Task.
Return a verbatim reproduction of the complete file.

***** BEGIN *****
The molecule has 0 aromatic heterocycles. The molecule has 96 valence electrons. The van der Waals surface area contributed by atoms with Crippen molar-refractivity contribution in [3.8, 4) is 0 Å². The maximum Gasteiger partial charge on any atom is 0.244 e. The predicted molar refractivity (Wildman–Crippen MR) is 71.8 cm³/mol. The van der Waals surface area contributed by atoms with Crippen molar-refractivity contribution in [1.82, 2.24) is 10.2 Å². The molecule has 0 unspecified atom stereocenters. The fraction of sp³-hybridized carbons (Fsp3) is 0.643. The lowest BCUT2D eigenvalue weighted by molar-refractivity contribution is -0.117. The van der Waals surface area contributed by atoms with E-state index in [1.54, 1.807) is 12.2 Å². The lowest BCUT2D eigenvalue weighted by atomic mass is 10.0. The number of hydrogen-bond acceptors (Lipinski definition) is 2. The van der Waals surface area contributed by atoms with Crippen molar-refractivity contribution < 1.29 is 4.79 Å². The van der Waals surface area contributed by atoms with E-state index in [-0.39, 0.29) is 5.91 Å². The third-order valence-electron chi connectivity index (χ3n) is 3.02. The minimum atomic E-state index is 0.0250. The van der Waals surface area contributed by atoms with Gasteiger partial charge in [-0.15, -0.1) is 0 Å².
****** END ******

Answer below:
The molecule has 0 aromatic heterocycles. The molecule has 96 valence electrons. The van der Waals surface area contributed by atoms with Crippen molar-refractivity contribution in [3.8, 4) is 0 Å². The maximum Gasteiger partial charge on any atom is 0.244 e. The predicted molar refractivity (Wildman–Crippen MR) is 71.8 cm³/mol. The van der Waals surface area contributed by atoms with Crippen molar-refractivity contribution in [1.82, 2.24) is 10.2 Å². The molecule has 0 unspecified atom stereocenters. The fraction of sp³-hybridized carbons (Fsp3) is 0.643. The lowest BCUT2D eigenvalue weighted by molar-refractivity contribution is -0.117. The van der Waals surface area contributed by atoms with E-state index in [1.54, 1.807) is 12.2 Å². The lowest BCUT2D eigenvalue weighted by atomic mass is 10.0. The number of hydrogen-bond acceptors (Lipinski definition) is 2. The van der Waals surface area contributed by atoms with Crippen molar-refractivity contribution < 1.29 is 4.79 Å². The van der Waals surface area contributed by atoms with E-state index in [-0.39, 0.29) is 5.91 Å². The third-order valence-electron chi connectivity index (χ3n) is 3.02. The minimum atomic E-state index is 0.0250. The van der Waals surface area contributed by atoms with Gasteiger partial charge in [-0.15, -0.1) is 0 Å².